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“Frog-Men” On The Loose

Beyond any shadow of doubt, at all, one of the most bizarre of all encounters with strange and unknown animals occurred at Juminda, Estonia, at some point in the late 1930s; the exact date being unclear. According to an investigation undertaken by Dr. Jacques Vallee (and referenced in his 1969 book, Passport to Magonia, two witnesses encountered a small – approximately three-feet-tall – humanoid creature with brown-green skin and which had distinct frog-like characteristics. Its eyes were slit-like, as was its mouth. And it appeared to be not at all accustomed to walking on land; its awkward gait made that abundantly clear, and particularly so when it caught sight of the pair and made good its escape. While it outran its pursuers, it did so in a very odd, near-drunken-like state.

A similar state of affairs occurred in the heart of woodland at Orland Park, Illinois, on September 24, 1951. The man who witnessed something both remarkable and disturbing was a man named Harrison Bailey. As he walked through the park, Bailey was suddenly plagued by a burning sensation to his neck, which was accompanied by a sense of cramp in his neck, too. Sensing he was being watched, Bailey quickly swung around. He found himself confronted by a grey-colored object of a large size that was described as being “whirlwind”-like in shape.

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Things then became decidedly weird: Bailey felt groggy, confused, and almost in a dream-like state. And then nothing. His next memory was vague, but revolved around being surrounded by a large group of eighteen-inch-high humanoids that resembled frogs. They asked bizarre questions, such as where he was from and where he was going. All that Bailey could focus on was the fact that he felt somewhat paralyzed and unable to move properly. The unsettling feeling soon wore off, however, and Bailey was left to make his stumbling, slightly out of it, way back home.

Despite having come out of the odd encounter unscathed, Bailey had a nagging feeling that there was more to the experience than he could consciously recall. Finally, he elected to do something about it and underwent regressive hypnosis. It proved to be beneficial, although whether Bailey was pleased and relieved by what he learned after being placed in an altered state of mind, is quite another matter entirely.

In his hypnotic state Bailey found himself back in the park, surrounded by those odd, diminutive things. He was able to build a much clearer image: the frog-men had slits for mouths, large, staring eyes, stripy brown skin, and just three toes. And all around the creatures were dozens of smaller bug-like things that wildly raced around the woodland floor. There then followed an amazing situation in which Bailey found himself in telepathic conversation with the frog-men, who informed him that humankind’s warlike ways would be its downfall – and that they wanted Bailey to spread the their warnings. Bailey then found himself back in the woods and on a path back home. In many respects Harrison Bailey’s encounter sounds like a classic example of what has infamously become known as alien abduction. Except for one thing: the creatures that Bailey met with sound far more cryptozoological in nature than they do ufological.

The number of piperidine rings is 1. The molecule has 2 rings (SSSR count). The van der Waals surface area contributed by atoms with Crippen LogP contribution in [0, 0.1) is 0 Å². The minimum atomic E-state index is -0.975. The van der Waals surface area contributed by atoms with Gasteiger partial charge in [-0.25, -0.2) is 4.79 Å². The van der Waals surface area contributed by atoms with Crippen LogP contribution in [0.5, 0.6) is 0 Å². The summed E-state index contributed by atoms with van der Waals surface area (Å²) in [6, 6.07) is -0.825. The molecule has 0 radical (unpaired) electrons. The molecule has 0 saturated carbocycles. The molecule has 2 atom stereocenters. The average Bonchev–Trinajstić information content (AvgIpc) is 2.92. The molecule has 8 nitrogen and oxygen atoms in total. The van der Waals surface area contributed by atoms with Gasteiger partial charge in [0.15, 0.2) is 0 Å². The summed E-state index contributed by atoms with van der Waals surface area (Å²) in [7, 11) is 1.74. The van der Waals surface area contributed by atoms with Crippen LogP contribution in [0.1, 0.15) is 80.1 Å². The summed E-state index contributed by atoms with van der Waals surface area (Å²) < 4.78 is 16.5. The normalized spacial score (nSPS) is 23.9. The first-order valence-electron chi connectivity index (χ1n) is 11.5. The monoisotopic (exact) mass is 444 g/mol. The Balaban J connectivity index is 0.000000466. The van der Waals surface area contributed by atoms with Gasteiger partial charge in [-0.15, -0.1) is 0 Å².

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I have a handful of similar such cases in my files, including (A) a report from the woods of Jefferson, Texas, and which dates from 1978 and involves the sighting of three, bipedal lizards that had frog-like heads; and (B) an encounter which occurred in 1985 at Pasadena, California’s Devil’s Gate Dam – a place noted for a wealth of weirdness – in 1983. In this second case, a man and his wife walking their dog encountered a group of at least a dozen of odd, bright green, very long-necked frog-type animals at the edge of a small stream. They ran – in an eerily human style – into the trees, when they realized they had been spotted. They did so on two fat hind legs, which the witnesses found to be very comical – albeit slightly creepy too.

I have no answers for such cases, chiefly because they are so ridiculously bizarre that they defy explanation – unless we suggest that nothing but hoaxing or misidentification were at the heart of the events. I have to say, though, that in the cases I personally investigated I didn’t find anything that led me to believe that hoaxing was the cause. And, I would suggest that if someone was going to hoax something, then surely they could come up with something other than a bunch of upright frogs!!

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Nick Redfern works full time as a writer, lecturer, and journalist. He writes about a wide range of unsolved mysteries, including Bigfoot, UFOs, the Loch Ness Monster, alien encounters, and government conspiracies. Nick has written 41 books, writes for Mysterious Universe and has appeared on numerous television shows on the The History Channel, National Geographic Channel and SyFy Channel.
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